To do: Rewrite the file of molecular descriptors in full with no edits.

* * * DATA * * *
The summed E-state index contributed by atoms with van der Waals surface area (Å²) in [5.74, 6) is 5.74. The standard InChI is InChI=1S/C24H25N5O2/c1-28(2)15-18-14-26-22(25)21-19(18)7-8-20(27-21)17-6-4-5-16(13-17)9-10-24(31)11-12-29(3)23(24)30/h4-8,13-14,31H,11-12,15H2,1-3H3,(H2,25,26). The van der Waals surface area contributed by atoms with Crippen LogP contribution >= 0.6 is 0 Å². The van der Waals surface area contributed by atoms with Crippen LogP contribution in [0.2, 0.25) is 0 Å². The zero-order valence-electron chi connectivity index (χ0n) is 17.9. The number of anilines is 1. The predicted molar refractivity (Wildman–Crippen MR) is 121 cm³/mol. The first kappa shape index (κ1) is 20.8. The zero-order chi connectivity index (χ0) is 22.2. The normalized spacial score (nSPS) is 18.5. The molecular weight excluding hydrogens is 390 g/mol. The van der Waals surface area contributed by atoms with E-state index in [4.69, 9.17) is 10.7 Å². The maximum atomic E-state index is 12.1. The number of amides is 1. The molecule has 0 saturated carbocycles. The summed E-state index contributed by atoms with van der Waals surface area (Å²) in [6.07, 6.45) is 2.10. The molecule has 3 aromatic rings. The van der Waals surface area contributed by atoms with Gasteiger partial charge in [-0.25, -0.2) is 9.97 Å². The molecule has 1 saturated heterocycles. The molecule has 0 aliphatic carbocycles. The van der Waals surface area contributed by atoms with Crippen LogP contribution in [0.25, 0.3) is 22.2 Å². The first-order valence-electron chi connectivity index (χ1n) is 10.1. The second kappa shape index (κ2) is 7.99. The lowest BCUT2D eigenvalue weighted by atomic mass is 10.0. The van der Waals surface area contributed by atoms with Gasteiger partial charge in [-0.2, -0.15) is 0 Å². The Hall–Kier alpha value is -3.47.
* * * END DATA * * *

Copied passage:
The summed E-state index contributed by atoms with van der Waals surface area (Å²) in [5.74, 6) is 5.74. The standard InChI is InChI=1S/C24H25N5O2/c1-28(2)15-18-14-26-22(25)21-19(18)7-8-20(27-21)17-6-4-5-16(13-17)9-10-24(31)11-12-29(3)23(24)30/h4-8,13-14,31H,11-12,15H2,1-3H3,(H2,25,26). The van der Waals surface area contributed by atoms with Crippen LogP contribution >= 0.6 is 0 Å². The van der Waals surface area contributed by atoms with Crippen LogP contribution in [0.2, 0.25) is 0 Å². The zero-order valence-electron chi connectivity index (χ0n) is 17.9. The number of anilines is 1. The predicted molar refractivity (Wildman–Crippen MR) is 121 cm³/mol. The first kappa shape index (κ1) is 20.8. The zero-order chi connectivity index (χ0) is 22.2. The normalized spacial score (nSPS) is 18.5. The molecular weight excluding hydrogens is 390 g/mol. The van der Waals surface area contributed by atoms with E-state index in [4.69, 9.17) is 10.7 Å². The maximum atomic E-state index is 12.1. The number of amides is 1. The molecule has 0 saturated carbocycles. The summed E-state index contributed by atoms with van der Waals surface area (Å²) in [6.07, 6.45) is 2.10. The molecule has 3 aromatic rings. The van der Waals surface area contributed by atoms with Gasteiger partial charge in [-0.25, -0.2) is 9.97 Å². The molecule has 1 saturated heterocycles. The molecule has 0 aliphatic carbocycles. The van der Waals surface area contributed by atoms with Crippen LogP contribution in [0.25, 0.3) is 22.2 Å². The first-order valence-electron chi connectivity index (χ1n) is 10.1. The second kappa shape index (κ2) is 7.99. The lowest BCUT2D eigenvalue weighted by atomic mass is 10.0. The van der Waals surface area contributed by atoms with Gasteiger partial charge in [-0.2, -0.15) is 0 Å². The Hall–Kier alpha value is -3.47.